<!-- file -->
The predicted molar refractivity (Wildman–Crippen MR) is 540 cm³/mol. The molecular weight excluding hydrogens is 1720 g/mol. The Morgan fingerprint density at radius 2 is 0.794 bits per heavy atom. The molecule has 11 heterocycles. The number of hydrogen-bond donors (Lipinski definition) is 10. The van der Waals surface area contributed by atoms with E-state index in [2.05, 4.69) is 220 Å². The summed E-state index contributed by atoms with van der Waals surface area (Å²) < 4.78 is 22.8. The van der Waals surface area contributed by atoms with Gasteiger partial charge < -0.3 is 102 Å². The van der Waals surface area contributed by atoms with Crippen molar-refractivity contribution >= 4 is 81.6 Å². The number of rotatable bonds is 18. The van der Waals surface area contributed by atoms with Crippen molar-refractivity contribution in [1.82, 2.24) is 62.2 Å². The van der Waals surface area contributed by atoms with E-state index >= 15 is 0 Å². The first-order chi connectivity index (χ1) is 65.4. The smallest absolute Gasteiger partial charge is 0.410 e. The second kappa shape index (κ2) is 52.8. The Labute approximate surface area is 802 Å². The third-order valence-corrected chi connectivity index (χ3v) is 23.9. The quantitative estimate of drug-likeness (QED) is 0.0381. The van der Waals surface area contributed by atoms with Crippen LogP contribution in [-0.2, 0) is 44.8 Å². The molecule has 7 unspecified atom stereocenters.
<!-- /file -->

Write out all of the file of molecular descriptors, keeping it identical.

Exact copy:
The predicted molar refractivity (Wildman–Crippen MR) is 540 cm³/mol. The molecular weight excluding hydrogens is 1720 g/mol. The Morgan fingerprint density at radius 2 is 0.794 bits per heavy atom. The molecule has 11 heterocycles. The number of hydrogen-bond donors (Lipinski definition) is 10. The van der Waals surface area contributed by atoms with E-state index in [2.05, 4.69) is 220 Å². The summed E-state index contributed by atoms with van der Waals surface area (Å²) < 4.78 is 22.8. The van der Waals surface area contributed by atoms with Gasteiger partial charge < -0.3 is 102 Å². The van der Waals surface area contributed by atoms with Crippen molar-refractivity contribution >= 4 is 81.6 Å². The number of rotatable bonds is 18. The van der Waals surface area contributed by atoms with Crippen molar-refractivity contribution in [1.82, 2.24) is 62.2 Å². The van der Waals surface area contributed by atoms with E-state index >= 15 is 0 Å². The first-order chi connectivity index (χ1) is 65.4. The smallest absolute Gasteiger partial charge is 0.410 e. The second kappa shape index (κ2) is 52.8. The Labute approximate surface area is 802 Å². The third-order valence-corrected chi connectivity index (χ3v) is 23.9. The quantitative estimate of drug-likeness (QED) is 0.0381. The van der Waals surface area contributed by atoms with Crippen LogP contribution in [-0.2, 0) is 44.8 Å². The molecule has 7 unspecified atom stereocenters.